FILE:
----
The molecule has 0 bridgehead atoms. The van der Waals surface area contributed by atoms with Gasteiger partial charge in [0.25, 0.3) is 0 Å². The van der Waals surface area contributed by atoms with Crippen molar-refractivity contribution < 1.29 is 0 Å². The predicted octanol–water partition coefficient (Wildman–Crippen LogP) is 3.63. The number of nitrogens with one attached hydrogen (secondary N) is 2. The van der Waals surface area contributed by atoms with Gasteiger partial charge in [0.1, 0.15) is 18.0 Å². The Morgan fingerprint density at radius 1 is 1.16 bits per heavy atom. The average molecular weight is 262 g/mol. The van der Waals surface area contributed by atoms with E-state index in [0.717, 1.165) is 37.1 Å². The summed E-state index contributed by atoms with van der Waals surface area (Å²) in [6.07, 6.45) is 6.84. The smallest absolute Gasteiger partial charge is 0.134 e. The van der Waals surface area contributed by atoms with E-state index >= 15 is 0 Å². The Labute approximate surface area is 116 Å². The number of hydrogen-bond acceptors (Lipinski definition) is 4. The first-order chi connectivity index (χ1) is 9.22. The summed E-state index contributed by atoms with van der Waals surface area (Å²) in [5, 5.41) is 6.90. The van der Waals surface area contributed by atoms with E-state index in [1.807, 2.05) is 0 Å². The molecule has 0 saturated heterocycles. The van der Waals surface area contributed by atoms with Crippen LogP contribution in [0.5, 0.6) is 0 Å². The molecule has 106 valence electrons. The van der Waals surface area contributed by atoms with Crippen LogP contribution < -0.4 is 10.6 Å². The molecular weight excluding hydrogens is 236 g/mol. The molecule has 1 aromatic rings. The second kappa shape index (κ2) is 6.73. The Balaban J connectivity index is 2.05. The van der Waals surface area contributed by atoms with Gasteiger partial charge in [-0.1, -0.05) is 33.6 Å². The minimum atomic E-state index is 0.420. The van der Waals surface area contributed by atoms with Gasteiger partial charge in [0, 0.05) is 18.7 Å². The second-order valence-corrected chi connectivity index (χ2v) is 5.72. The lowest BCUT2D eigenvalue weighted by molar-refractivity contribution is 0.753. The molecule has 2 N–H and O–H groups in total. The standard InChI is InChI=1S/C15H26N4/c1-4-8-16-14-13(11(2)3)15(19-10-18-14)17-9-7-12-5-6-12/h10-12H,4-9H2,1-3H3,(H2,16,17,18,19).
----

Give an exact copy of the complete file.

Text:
The molecule has 0 bridgehead atoms. The van der Waals surface area contributed by atoms with Gasteiger partial charge in [0.25, 0.3) is 0 Å². The van der Waals surface area contributed by atoms with Crippen molar-refractivity contribution < 1.29 is 0 Å². The predicted octanol–water partition coefficient (Wildman–Crippen LogP) is 3.63. The number of nitrogens with one attached hydrogen (secondary N) is 2. The van der Waals surface area contributed by atoms with Gasteiger partial charge in [0.1, 0.15) is 18.0 Å². The Morgan fingerprint density at radius 1 is 1.16 bits per heavy atom. The average molecular weight is 262 g/mol. The van der Waals surface area contributed by atoms with E-state index in [0.717, 1.165) is 37.1 Å². The summed E-state index contributed by atoms with van der Waals surface area (Å²) in [6.07, 6.45) is 6.84. The smallest absolute Gasteiger partial charge is 0.134 e. The van der Waals surface area contributed by atoms with E-state index >= 15 is 0 Å². The Labute approximate surface area is 116 Å². The number of hydrogen-bond acceptors (Lipinski definition) is 4. The first-order chi connectivity index (χ1) is 9.22. The summed E-state index contributed by atoms with van der Waals surface area (Å²) in [5, 5.41) is 6.90. The van der Waals surface area contributed by atoms with E-state index in [1.807, 2.05) is 0 Å². The molecule has 0 saturated heterocycles. The van der Waals surface area contributed by atoms with Crippen LogP contribution in [0.5, 0.6) is 0 Å². The molecule has 106 valence electrons. The van der Waals surface area contributed by atoms with Crippen LogP contribution < -0.4 is 10.6 Å². The molecular weight excluding hydrogens is 236 g/mol. The molecule has 1 aromatic rings. The second kappa shape index (κ2) is 6.73. The Balaban J connectivity index is 2.05. The van der Waals surface area contributed by atoms with Gasteiger partial charge in [-0.1, -0.05) is 33.6 Å². The minimum atomic E-state index is 0.420. The van der Waals surface area contributed by atoms with Gasteiger partial charge in [0, 0.05) is 18.7 Å². The second-order valence-corrected chi connectivity index (χ2v) is 5.72. The lowest BCUT2D eigenvalue weighted by molar-refractivity contribution is 0.753. The molecule has 2 N–H and O–H groups in total. The standard InChI is InChI=1S/C15H26N4/c1-4-8-16-14-13(11(2)3)15(19-10-18-14)17-9-7-12-5-6-12/h10-12H,4-9H2,1-3H3,(H2,16,17,18,19).